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Google+, which has already attained a user base of 10 million, could displace Facebook as the No. 1 social network, according to a new report by the American Customer Satisfaction Index (ASCI) and ForeSee Results.
The ACSI E-Business Report covers three categories of e-business: social media, portals and search engines, and online news. ACSI measures consumer satisfaction on a scale of 1 to 100, higher values indicating happier consumers, with anything around or above 80 indicating excellence. Sixteen websites were evaluated, including Facebook, Wikipedia, Google, and CNN.
Social media is a low-scoring category when compared with other industries. Overall customer satisfaction with social media sites was unchanged from last year at an aggregate score of 70 out of 100.
Facebook was the lowest-scoring social media site measured individually in the latest report with a score of 66, up 2 points from 2010 but is 4 points below the entire social media category average. This indicates that Google+ could easily gain market share if it could provide a superior customer experience.
We don't know yet how Google+ will fare, but what we do know is that Google is one of the highest-scoring companies in the ACSI and Facebook is one of the lowest. An existing dominance of market share like Facebook has is no longer a safety net for a company that is not providing a superior customer experience, said Larry Freed, President and CEO of ForeSee Results.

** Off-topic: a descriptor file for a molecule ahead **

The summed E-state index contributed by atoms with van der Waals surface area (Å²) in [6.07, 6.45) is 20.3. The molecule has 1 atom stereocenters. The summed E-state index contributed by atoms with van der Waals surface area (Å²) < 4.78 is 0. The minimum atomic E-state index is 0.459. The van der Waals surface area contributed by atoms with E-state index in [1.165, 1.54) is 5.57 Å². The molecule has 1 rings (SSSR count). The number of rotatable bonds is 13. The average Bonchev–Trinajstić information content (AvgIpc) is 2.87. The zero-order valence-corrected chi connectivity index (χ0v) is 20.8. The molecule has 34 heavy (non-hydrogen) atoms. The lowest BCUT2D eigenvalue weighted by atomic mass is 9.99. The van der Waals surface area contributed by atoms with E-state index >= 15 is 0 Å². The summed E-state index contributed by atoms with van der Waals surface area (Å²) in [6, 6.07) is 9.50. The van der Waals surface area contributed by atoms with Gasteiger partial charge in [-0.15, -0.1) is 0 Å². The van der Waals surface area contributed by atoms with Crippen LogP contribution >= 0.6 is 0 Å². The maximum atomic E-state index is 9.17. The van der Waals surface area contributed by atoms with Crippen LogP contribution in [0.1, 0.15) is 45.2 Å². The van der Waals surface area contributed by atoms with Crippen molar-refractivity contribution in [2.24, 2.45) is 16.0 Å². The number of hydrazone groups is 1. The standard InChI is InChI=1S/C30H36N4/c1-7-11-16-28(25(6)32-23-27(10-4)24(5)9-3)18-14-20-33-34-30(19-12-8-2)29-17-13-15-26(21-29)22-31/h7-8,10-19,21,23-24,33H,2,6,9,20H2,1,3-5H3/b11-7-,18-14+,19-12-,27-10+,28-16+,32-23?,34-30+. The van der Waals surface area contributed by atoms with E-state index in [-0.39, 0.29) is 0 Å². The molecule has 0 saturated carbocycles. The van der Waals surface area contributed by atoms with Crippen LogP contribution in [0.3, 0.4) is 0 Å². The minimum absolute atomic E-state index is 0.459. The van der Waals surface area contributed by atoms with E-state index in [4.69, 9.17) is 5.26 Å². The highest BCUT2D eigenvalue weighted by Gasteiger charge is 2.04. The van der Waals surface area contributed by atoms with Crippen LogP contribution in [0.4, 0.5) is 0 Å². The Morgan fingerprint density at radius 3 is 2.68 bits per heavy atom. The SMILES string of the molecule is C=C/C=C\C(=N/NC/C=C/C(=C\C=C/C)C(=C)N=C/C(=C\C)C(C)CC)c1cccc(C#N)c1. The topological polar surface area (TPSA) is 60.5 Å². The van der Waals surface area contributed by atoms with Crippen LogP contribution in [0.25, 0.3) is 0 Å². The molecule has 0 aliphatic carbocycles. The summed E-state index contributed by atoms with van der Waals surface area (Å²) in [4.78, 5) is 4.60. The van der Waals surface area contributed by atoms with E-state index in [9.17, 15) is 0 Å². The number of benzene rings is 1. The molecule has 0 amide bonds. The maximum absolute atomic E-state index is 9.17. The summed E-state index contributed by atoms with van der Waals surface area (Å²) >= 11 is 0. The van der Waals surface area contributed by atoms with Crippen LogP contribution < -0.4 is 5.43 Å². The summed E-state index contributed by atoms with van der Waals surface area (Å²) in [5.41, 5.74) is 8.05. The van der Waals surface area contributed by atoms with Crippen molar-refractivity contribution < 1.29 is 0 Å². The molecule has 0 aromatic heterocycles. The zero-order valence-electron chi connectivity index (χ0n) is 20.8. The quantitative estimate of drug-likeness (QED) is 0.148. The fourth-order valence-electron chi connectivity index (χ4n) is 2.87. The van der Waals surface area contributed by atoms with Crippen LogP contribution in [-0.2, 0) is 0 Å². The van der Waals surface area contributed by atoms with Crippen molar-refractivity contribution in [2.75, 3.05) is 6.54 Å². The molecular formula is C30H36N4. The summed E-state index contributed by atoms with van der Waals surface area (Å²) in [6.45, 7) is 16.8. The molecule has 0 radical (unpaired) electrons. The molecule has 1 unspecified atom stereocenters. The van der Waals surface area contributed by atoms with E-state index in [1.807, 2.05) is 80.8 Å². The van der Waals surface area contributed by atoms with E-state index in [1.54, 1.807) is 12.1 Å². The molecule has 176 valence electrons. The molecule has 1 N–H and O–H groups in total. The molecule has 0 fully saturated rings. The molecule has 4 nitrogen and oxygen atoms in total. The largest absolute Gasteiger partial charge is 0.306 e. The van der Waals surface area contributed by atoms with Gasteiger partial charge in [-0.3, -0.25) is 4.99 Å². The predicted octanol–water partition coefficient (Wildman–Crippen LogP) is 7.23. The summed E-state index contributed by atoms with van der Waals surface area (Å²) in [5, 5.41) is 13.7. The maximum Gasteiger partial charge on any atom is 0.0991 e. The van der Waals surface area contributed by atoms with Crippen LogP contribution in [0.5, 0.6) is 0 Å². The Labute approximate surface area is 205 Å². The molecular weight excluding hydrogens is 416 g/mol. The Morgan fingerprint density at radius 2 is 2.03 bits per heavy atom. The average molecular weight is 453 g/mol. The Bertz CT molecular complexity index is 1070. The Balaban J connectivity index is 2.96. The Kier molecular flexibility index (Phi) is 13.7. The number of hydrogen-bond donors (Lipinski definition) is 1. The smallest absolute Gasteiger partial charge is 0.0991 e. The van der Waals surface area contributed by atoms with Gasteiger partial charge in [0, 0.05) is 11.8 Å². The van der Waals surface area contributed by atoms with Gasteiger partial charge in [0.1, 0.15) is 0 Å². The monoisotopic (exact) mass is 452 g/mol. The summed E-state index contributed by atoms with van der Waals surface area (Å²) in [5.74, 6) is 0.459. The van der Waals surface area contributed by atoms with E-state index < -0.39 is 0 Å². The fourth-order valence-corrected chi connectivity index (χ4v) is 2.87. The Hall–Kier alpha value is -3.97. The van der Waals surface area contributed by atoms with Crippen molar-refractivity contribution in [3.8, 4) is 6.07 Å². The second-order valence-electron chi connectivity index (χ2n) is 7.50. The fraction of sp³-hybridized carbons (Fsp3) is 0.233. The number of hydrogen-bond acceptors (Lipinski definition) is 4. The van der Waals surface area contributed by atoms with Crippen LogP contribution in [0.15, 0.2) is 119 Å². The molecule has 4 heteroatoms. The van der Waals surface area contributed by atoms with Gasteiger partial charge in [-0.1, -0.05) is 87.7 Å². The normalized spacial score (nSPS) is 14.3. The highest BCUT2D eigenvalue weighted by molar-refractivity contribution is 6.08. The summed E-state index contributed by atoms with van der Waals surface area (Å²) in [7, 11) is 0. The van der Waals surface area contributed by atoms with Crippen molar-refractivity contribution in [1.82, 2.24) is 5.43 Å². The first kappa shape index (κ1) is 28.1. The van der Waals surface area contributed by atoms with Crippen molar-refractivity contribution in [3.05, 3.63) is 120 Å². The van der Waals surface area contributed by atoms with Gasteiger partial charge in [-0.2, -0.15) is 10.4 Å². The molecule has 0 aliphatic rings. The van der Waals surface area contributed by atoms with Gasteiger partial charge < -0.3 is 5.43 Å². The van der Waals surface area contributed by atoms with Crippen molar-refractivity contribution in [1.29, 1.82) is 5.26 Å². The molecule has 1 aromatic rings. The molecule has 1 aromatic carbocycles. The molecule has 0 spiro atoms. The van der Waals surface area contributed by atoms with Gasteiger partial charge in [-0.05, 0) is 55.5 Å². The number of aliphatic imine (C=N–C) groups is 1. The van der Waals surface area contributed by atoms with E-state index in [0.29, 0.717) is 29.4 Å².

Facebook's user interface and the constant changes, coupled with complicated privacy controls and increased spam and ads, are the culprits in bringing down its consumer satisfaction index, says Freed.
Among the other social media sites, Wikipedia takes the top spot with 78 and YouTube stood at second with 74.
Google topped the portals and search engines category, with a 2011 ACSI rating of 83, notably up 3 points from an 80 last year. Microsoft's Bing search engine scored a high 82, that's up 5 points from last year. Ask, Yahoo, MSN, and AOL also all improved their scores from last year with Ask landing a remarkable 7-point increase from 73 to 80.
According to Freed, Bing's reward program, where it exchanges searches using the Bing toolbar for Amazon gift cards, might lure consumers. Bing being the default search engine for Internet Explorer home page could also influence the increased number of visitors, says the report.
MySpace couldn't manage to figure in ACSI's survey this year since there just weren't enough people using the service to get a significant sampling.
The ACSI, founded at the University of Michigan's Ross School of Business, measures consumer satisfaction, based on annual interviews with approximately 70,000 American households. The ACSI is one of the largest and most-respected measures of consumer satisfaction in the US and surveys a broad array of services and industries.